Across all ages and genders, over 30 million Americans suffer from an eating disorder, according to the National Association of Anorexia Nervosa and Associated Disorders (ANAD). People with eating disorders are also more likely to die than people with any other mental health issue, so learning about the types of therapies available and what help you or your loved one needs is essential. There is no one “right” approach for eating disorder treatment, but several therapies are widely used.
Eating Disorders: The Basics
Eating disorders can be broadly defined as harmful patterns of eating, possibly with bingeing and purging, spurred by psychological issues. There are several types of eating disorders, but anorexia, bulimia and binge eating disorder are the most common:
- Anorexia nervosa: This is when you don’t eat enough food to maintain a healthy body weight. People with anorexia usually cut down their food intake to extremes, and may fastidiously count calories, secretly throw food away or use drugs that affect appetite or metabolism. Despite being called thin, a sufferer believes they need to lose weight.
- Bulimia nervosa: This is characterized by a cycle of bingeing and purging, whether through vomiting, using laxatives or exercising excessively. Anxiety, depression or other negative emotions lead to bingeing on high-fat, high-sugar or other unhealthy foods, and then guilt leads to purging in order to “counteract” the effect of the binge. The impacts on weight are less noticeable than with anorexia, but it is accompanied by similar negative emotions and a poor self-image.
- Binge eating disorder: Binge eating disorder is closer to what you may think of when you imagine a food addiction (though it is different). Like in drug or alcohol addiction, the individual indulges throughout the day or in large quantities all at once (i.e. bingeing) as a method of coping with difficult emotions. He or she will often choose unhealthy food, and will struggle to diet successfully. This leads to weight gain, which then exacerbates the problems with emotional eating.
Types of Therapies for Eating Disorders
There are many types of therapies that can be useful in treating eating disorders, but unfortunately there is no one main recommended approach. This means it may take some time to find the right approach or (most likely) the combination of approaches that works best for you or your loved one.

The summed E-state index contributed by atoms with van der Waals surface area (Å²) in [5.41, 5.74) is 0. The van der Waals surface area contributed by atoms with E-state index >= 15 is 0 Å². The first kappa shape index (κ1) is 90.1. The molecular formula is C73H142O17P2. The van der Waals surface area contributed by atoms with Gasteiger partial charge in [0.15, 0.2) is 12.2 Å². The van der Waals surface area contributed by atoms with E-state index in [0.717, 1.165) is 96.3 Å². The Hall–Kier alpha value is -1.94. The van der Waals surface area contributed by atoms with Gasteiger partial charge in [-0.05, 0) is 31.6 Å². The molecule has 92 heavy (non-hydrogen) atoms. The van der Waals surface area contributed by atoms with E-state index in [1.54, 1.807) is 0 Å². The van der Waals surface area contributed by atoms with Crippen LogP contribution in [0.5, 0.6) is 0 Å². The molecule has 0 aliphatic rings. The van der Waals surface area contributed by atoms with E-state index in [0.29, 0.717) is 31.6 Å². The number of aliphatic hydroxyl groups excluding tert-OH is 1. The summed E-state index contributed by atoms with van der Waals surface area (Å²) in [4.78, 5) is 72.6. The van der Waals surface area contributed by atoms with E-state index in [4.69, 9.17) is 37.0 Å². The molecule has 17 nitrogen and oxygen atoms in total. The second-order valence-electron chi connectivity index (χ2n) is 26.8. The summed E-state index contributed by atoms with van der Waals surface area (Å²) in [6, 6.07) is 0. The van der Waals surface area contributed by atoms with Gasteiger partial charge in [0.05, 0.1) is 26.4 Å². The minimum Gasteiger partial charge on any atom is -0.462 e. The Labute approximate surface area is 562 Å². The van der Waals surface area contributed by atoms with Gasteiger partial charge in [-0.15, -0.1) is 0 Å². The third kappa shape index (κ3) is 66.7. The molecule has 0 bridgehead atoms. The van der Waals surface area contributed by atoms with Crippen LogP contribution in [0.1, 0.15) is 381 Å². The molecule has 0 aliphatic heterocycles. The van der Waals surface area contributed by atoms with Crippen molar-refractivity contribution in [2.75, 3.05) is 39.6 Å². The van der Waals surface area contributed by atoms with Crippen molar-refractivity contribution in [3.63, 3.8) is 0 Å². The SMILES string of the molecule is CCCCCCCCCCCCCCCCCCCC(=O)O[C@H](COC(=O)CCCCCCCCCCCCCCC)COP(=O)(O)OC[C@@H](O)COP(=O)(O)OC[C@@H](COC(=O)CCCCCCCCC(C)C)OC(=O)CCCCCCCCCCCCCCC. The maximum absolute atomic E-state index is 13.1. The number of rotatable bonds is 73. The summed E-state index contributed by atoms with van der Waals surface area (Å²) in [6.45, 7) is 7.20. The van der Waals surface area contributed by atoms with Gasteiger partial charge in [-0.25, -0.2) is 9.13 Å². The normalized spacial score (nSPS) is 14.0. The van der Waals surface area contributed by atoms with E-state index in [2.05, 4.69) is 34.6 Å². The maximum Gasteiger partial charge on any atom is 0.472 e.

- Medications and medical observation: In many cases, eating disorders pose a physical as well as a psychological risk to the affected individual. A doctor may need to ensure that any weight gain or loss isn’t the result of a physical condition, and he or she will also need to address any serious health risks or consequences of the condition. Antidepressant medications are also used in some cases.
- Talk therapy: Talking therapies are the most important type of treatment for eating disorders. These aim to address the underlying psychological cause for you or your loved one’s eating, and help him or her address any issues and learn healthier ways of coping with difficult emotions. One well-known example is cognitive behavioral therapy, which looks at how your thoughts and feelings influence your behavior. You may attend therapy individually, as a family or both.
- Nutritional counseling: A dietician or nutritionist can work with you to ensure you maintain a healthy diet and get all of the nutrients you need. This is a long-term process, because habits aren’t easy to change, but is absolutely essential for most people with eating disorders.
- Complementary and alternative therapies: Many of the types of therapies used for eating disorders fall under the group of complementary or alternative therapies. These include art therapy, adventure therapy, equine therapy and recreational therapy, and all can be valuable additions to other types of therapy.
Finding the Right Treatment for Eating Disorders
The best advice for choosing between the types of therapies available for eating disorders is to talk to your counselor or doctor about your options. In most cases, you’ll use some medical treatments, some talking therapies, nutritional counseling and some complementary approaches. Consider your options carefully, and you or your loved one can regain a healthy body image and move back to a healthy weight.
“Eating Disorder Treatment and Recovery” by Melinda Smith and Jeanne Segal